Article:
It took 10 days to finalise the results for the House of Representatives following the Australian Federal elections on May 21, 2022. However, one thing was clear on election night: the people’s desire for stronger climate action. Voters not only changed the government, they also sent a message to the nation's political parties that the climate crisis must be acted on urgently.
Annabel Crabb, Australian Broadcasting Corporation (ABC) journalist, echoed the thoughts of most commentators:
This was the election at which Australians quietly but unmistakably allied themselves with action on climate change.
Social media was dominated by similar but louder sentiments:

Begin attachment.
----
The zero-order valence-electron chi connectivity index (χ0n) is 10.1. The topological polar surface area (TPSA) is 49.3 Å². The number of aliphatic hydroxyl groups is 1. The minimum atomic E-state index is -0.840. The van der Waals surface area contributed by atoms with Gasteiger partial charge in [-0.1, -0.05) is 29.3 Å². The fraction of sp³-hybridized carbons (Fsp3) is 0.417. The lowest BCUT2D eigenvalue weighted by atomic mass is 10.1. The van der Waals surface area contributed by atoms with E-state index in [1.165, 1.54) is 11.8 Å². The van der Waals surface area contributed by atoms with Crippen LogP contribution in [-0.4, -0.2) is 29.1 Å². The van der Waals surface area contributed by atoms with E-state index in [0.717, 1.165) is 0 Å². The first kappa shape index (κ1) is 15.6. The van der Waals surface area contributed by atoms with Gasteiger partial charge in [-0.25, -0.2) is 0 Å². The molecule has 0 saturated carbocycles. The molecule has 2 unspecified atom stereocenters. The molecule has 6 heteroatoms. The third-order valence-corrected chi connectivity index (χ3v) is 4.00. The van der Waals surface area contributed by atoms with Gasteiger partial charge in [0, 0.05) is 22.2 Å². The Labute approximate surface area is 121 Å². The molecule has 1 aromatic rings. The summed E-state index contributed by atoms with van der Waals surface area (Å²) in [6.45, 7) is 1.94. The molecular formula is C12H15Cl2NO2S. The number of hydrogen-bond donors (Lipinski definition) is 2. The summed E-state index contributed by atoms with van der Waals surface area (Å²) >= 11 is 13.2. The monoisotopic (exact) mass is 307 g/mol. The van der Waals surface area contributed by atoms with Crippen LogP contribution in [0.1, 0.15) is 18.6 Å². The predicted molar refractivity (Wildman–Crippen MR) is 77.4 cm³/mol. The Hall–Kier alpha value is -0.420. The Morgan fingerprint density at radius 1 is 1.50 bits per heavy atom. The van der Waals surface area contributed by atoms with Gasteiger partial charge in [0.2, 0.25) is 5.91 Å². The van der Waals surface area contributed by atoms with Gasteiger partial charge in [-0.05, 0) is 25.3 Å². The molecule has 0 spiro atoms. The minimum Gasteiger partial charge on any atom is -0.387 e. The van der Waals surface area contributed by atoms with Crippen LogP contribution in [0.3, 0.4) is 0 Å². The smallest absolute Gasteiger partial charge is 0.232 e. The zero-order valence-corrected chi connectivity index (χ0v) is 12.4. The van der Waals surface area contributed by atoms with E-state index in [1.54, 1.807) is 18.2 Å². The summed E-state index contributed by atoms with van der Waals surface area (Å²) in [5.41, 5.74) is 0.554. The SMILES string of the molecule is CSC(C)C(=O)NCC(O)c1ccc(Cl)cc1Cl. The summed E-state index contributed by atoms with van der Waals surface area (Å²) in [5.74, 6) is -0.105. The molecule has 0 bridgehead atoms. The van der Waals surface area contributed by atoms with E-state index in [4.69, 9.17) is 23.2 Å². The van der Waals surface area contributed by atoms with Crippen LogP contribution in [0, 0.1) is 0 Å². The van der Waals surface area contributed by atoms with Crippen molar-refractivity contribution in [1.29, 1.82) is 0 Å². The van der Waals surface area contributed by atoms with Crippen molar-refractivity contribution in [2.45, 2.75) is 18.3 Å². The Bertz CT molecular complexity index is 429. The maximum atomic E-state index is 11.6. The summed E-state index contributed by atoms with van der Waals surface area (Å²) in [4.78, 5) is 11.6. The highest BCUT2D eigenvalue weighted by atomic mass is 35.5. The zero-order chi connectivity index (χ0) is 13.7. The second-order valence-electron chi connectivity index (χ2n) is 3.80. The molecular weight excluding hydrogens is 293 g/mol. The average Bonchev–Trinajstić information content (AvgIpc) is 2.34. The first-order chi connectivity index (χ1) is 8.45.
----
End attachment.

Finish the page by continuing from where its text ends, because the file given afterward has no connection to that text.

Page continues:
This is an amazing result for the climate! #AusPol2022
— Amanda (@it_is_me_amanda) May 21, 2022
“There may have been lots of swirling currents but the results of the federal election were overwhelmingly that 2022 was, finally, the climate election.”
— David Morris (@djmor6) May 21, 2022
House of Representatives and Senate results
Australia has compulsory voting and a preferential voting system. Voters must rank all candidates in order 1st, 2nd, 3rd, etc. To win, a candidate must receive more than 50 percent in the House of Representatives.